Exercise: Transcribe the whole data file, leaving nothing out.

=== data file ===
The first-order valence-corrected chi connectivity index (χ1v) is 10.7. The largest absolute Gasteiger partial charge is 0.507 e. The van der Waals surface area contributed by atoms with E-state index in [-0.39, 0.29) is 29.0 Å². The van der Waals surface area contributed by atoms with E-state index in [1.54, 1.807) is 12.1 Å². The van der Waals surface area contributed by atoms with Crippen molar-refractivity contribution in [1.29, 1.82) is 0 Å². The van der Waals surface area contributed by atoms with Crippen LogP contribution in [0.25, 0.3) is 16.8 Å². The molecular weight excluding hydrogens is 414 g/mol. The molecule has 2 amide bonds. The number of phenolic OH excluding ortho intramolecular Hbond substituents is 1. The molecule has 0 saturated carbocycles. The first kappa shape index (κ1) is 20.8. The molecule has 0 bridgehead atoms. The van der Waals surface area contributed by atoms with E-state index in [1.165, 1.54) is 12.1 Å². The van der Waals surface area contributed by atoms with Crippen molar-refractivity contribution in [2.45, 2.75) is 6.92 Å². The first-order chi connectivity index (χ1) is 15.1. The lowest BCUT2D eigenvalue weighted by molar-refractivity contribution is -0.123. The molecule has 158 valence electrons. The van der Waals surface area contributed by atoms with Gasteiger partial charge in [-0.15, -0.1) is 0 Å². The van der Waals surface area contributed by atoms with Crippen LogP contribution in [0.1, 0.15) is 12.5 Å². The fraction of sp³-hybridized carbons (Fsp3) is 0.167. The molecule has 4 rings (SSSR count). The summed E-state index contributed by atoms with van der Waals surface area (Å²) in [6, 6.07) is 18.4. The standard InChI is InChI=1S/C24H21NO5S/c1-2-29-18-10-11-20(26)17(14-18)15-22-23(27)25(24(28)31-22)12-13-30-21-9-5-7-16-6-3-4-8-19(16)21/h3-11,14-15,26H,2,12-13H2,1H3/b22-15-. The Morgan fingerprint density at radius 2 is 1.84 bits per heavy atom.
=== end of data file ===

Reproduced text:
The first-order valence-corrected chi connectivity index (χ1v) is 10.7. The largest absolute Gasteiger partial charge is 0.507 e. The van der Waals surface area contributed by atoms with E-state index in [-0.39, 0.29) is 29.0 Å². The van der Waals surface area contributed by atoms with E-state index in [1.54, 1.807) is 12.1 Å². The van der Waals surface area contributed by atoms with Crippen molar-refractivity contribution in [1.29, 1.82) is 0 Å². The van der Waals surface area contributed by atoms with Crippen LogP contribution in [0.25, 0.3) is 16.8 Å². The molecular weight excluding hydrogens is 414 g/mol. The molecule has 2 amide bonds. The number of phenolic OH excluding ortho intramolecular Hbond substituents is 1. The molecule has 0 saturated carbocycles. The first kappa shape index (κ1) is 20.8. The molecule has 0 bridgehead atoms. The van der Waals surface area contributed by atoms with E-state index in [1.165, 1.54) is 12.1 Å². The van der Waals surface area contributed by atoms with Crippen molar-refractivity contribution in [2.45, 2.75) is 6.92 Å². The first-order chi connectivity index (χ1) is 15.1. The lowest BCUT2D eigenvalue weighted by molar-refractivity contribution is -0.123. The molecule has 158 valence electrons. The van der Waals surface area contributed by atoms with Gasteiger partial charge in [-0.15, -0.1) is 0 Å². The van der Waals surface area contributed by atoms with Crippen LogP contribution in [0.1, 0.15) is 12.5 Å². The fraction of sp³-hybridized carbons (Fsp3) is 0.167. The molecule has 4 rings (SSSR count). The summed E-state index contributed by atoms with van der Waals surface area (Å²) in [6, 6.07) is 18.4. The standard InChI is InChI=1S/C24H21NO5S/c1-2-29-18-10-11-20(26)17(14-18)15-22-23(27)25(24(28)31-22)12-13-30-21-9-5-7-16-6-3-4-8-19(16)21/h3-11,14-15,26H,2,12-13H2,1H3/b22-15-. The Morgan fingerprint density at radius 2 is 1.84 bits per heavy atom.